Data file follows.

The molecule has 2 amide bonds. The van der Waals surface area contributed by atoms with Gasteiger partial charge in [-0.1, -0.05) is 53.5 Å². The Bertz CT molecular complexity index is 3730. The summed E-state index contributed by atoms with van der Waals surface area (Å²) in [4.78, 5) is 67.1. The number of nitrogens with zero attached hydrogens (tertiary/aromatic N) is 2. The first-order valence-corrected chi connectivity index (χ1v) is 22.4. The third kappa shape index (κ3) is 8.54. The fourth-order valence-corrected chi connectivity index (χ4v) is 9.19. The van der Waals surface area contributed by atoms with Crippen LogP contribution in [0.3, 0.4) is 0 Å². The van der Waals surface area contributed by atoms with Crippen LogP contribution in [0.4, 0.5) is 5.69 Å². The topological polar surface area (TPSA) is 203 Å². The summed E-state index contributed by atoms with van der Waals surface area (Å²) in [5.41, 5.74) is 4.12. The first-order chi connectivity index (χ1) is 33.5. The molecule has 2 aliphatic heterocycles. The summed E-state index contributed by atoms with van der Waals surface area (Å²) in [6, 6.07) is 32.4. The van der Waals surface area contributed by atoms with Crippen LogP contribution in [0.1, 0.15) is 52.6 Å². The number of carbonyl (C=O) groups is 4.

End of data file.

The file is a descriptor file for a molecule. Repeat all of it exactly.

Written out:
The molecule has 2 amide bonds. The van der Waals surface area contributed by atoms with Gasteiger partial charge in [-0.1, -0.05) is 53.5 Å². The Bertz CT molecular complexity index is 3730. The summed E-state index contributed by atoms with van der Waals surface area (Å²) in [4.78, 5) is 67.1. The number of nitrogens with zero attached hydrogens (tertiary/aromatic N) is 2. The first-order valence-corrected chi connectivity index (χ1v) is 22.4. The third kappa shape index (κ3) is 8.54. The fourth-order valence-corrected chi connectivity index (χ4v) is 9.19. The van der Waals surface area contributed by atoms with Crippen LogP contribution in [0.3, 0.4) is 0 Å². The van der Waals surface area contributed by atoms with Crippen LogP contribution in [0.4, 0.5) is 5.69 Å². The topological polar surface area (TPSA) is 203 Å². The summed E-state index contributed by atoms with van der Waals surface area (Å²) in [5.41, 5.74) is 4.12. The first-order chi connectivity index (χ1) is 33.5. The molecule has 2 aliphatic heterocycles. The summed E-state index contributed by atoms with van der Waals surface area (Å²) in [6, 6.07) is 32.4. The van der Waals surface area contributed by atoms with Crippen LogP contribution in [0.1, 0.15) is 52.6 Å². The number of carbonyl (C=O) groups is 4.